Sunday Dinner: Classic Roast Beef with a Pear Galette

When we started planning for this week's Sunday Dinner, Jake had his mind set on a roast beef. Though we love beef, we don't cook it all that often. But if you're going to do it, what's better than a simply classic roast beef? The problem is, most roast beef recipes call for higher end cuts - tenderloin, standing rib, strip loin - that are, unfortunately, not in the budget. 

This gave Jake an excuse to post a great recipe for a sadly undervalued cut of beef: the sirloin tip or silver tip. It's a wonderfully economical cut of meat that has great beefy flavor because it comes from the round (the hind leg). But, as it's literally the the tip of the sirloin muscle, it's still quite tender. And it's the perfect size for entertaining. A whole roast can feed up to eight people, and a half is perfect for 4. Treat a sirloin tip roast as you would a tenderloin and what you'll get is something a little tougher, but with way more flavor at 1/3 of the cost. 

We were out of town on Saturday and missed the Union Square market. Back in the city on Sunday, we walked over to the Chelsea Market to pick up a sirloin tip roast at Dickson’s, a superb butcher shop that sells all local pasture-raised meat as well as a fantastic selection of charcuterie. We already had a bunch of fall vegetables to roast with the sirloin tip, including some stunning purple and white carrots and the last of the seasons rainbow chard from Windfall Farm. When we got home, we realized we had some beautiful Barlett and Bosc pears from Migliorelli waiting on the counter - perfect for an impromptu galette.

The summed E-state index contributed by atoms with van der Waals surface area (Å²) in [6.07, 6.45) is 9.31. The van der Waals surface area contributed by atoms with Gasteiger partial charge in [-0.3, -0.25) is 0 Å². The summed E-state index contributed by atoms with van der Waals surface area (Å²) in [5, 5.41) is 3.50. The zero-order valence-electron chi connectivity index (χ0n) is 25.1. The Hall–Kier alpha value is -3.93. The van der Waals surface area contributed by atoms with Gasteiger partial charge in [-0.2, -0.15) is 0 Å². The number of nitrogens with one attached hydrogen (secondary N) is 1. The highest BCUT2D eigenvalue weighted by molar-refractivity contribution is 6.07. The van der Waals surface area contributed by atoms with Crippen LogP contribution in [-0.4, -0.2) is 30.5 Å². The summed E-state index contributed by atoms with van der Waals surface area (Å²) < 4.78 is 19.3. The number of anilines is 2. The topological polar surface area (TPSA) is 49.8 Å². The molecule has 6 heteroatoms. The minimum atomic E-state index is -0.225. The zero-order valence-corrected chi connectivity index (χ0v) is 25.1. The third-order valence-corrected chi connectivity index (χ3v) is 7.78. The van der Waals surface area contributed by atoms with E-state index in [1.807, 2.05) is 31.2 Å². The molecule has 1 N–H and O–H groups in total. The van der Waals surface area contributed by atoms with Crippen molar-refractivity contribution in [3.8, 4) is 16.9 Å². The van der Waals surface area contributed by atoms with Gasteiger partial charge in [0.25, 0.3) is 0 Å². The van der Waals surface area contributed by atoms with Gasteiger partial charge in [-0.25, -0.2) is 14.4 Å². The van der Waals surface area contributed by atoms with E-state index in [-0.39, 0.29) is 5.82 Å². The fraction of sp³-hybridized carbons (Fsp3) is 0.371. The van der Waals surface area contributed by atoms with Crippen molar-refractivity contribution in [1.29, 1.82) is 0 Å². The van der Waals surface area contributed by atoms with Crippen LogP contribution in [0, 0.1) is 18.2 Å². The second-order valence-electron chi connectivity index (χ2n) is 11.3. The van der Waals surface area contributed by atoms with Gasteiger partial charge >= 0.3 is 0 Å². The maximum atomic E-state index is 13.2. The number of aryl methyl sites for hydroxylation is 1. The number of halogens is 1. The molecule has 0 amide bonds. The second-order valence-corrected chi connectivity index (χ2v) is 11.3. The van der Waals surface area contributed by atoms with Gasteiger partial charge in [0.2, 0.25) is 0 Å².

Classic Roast Beef with Gravy

+ 1/2 Sirloin Tip Roast, about 2 lbs, tied
+ coarse salt
+ ½ lb leeks or onions cut into big chunks
+ 2 garlic cloves, crushed
+ 2 carrots cut into big chunks
+ 1 cup of dry white wine - we used a white Bordeaux
+ 3 tablespoons of drippings or oil

1. Take the meat out of the fridge an hour or two before cooking so that it can come to room temperature.
2. Preheat the oven to 450.
3. Pat the roast dry and cover heavily with salt.
4. Place a large cast iron skillet over high heat. When it starts to smoke, brown the roast on all sides, a few minutes each side. When browned, add vegetables and the drippings to the pan.
5. Put the pan in the oven until it reaches 120 degrees at the center of roast (about 45 minutes).
6. Take the roast and veggies out of the skillet and let sit for 15 minutes. Meanwhile put the skillet with, all of the roast's drippings, on the stove over medium-high heat. Pour in wine and simmer to reduce. You can whisk in a little butter or flour for desired thickness/creaminess.
7. Eat! Serves 4.

Pear Galette
Adapted from Martha Stewart

+ 1/2 recipe of your favorite Pate Brisee - we used Nick Malgeri's recipe, used here in our Apple Pie
+ 1 tablespoon cornstarch or flour
+ 1/4 cup granulated sugar plus a little extra for sprinkling
+ Pinch of salt
+ 4 large ripe pears, cut into 1/2-inch slices (about 3 1/2 pounds) - we used a combination of Barlett and Bosc
+ 1 tablespoon unsalted butter, cut into small pieces
+ 1 large egg
1. Line a baking sheet with parchment paper or a nonstick baking mat.
2. Sprinkle work surface with a little flour. Roll out dough to a 14-inch round, about 1/4-inch thick. Transfer dough to prepared baking sheet and refrigerate until ready to use, up to 1 hour.
3. In a small bowl, mix together cornstarch, sugar and salt. In a large bowl gently toss together pears and cornstarch mixture until evenly coated. Mound pear mixture on top of dough, leaving a 4-inch border all the way around. Fold dough over pear mixture, overlapping where necessary and gently pressing to adhere the folds. Transfer galette to refrigerator and let chill, 20 to 30 minutes
4. Meanwhile, preheat oven to 400 degrees. In a small bowl, beat egg. Brush edges of dough with egg, and sprinkle edges with sugar. Dot top of galette with butter. Transfer to oven and bake until crust is golden brown and juices are bubbling, about 1 hour.
5. Let cool briefly before serving warm or at room temperature.

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